All of the above
Generally, white poster board reflects most visible lights. However, it may not reflect all lights equally. Some colors or wavelengths of light may be absorbed or scattered more than others, resulting in a slight variation in reflection.
One observation is that visible light can easily pass through small openings, like the gaps between leaves or the gaps between two fingers. If visible light had a wavelength much larger than a centimeter, it would not be able to pass through these small openings. Additionally, visible light can be easily diffracted by a small obstacle, like a hair or a thin wire. This diffraction behavior indicates that visible light has a much smaller wavelength than a centimeter.
No, limes do not light up lights on their own. However, limes can reflect or scatter light if a light source is shined on them. This can make them appear to be lit up when in fact they are just reflecting the light.
Humans are allowed to see a small portion of the electromagnetic spectrum known as visible light. This spectrum ranges from around 400 to 700 nanometers in wavelength and includes colors like red, orange, yellow, green, blue, indigo, and violet. Other waves in the electromagnetic spectrum such as infrared, ultraviolet, X-rays, and gamma rays are not visible to the human eye.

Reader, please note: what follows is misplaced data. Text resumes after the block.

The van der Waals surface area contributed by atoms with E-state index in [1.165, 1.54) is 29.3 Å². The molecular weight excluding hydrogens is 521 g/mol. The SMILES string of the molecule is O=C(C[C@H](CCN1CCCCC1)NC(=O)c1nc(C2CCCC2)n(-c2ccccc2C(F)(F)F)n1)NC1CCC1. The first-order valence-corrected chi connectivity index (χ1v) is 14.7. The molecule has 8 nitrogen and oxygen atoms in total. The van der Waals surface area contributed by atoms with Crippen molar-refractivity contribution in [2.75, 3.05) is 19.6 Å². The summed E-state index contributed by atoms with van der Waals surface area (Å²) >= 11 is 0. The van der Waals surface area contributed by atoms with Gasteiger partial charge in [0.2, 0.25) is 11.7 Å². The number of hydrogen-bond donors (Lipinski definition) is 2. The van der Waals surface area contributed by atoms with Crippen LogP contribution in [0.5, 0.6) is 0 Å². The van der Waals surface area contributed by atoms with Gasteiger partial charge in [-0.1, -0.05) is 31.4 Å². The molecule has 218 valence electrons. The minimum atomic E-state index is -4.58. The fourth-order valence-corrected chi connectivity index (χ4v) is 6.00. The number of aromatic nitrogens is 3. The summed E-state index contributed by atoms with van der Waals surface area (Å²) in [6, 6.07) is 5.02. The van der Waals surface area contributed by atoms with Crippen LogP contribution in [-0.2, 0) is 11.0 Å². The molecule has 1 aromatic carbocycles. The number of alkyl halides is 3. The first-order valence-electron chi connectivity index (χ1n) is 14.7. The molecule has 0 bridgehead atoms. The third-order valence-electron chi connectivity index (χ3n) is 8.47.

Sensors that primarily operate in the electromagnetic spectrum just below the range of visible light include infrared (IR) sensors. These sensors detect and measure infrared radiation, which has longer wavelengths than visible light. They are commonly used in applications such as night vision devices, remote temperature sensing, and proximity detection.
Ultraviolet (UV) radiation has more energy than visible light waves.
Light is an electromagnetic radiation. Our eyes are sensitive, the E/M radiation at the light wavelength. Hence we see light.
The E/M radiation adjacent to light are Infra-red(IR) and Ultra-violet(UV), which we do not see.
Radio and microwaves are longer than visible light. So are heat (infrared) waves.
Ultraviolet waves are shorter than visible light. So are X-rays and gamma rays.
In order to "see" something with eyes, the object must be longer than the light wave refracted from it. Molecules are too small to be refracted.
We know that ultraviolet light, X-rays and gamma rays have wavelengths shorter than visible light.
it appears black
All travel at the same speed through a vacuum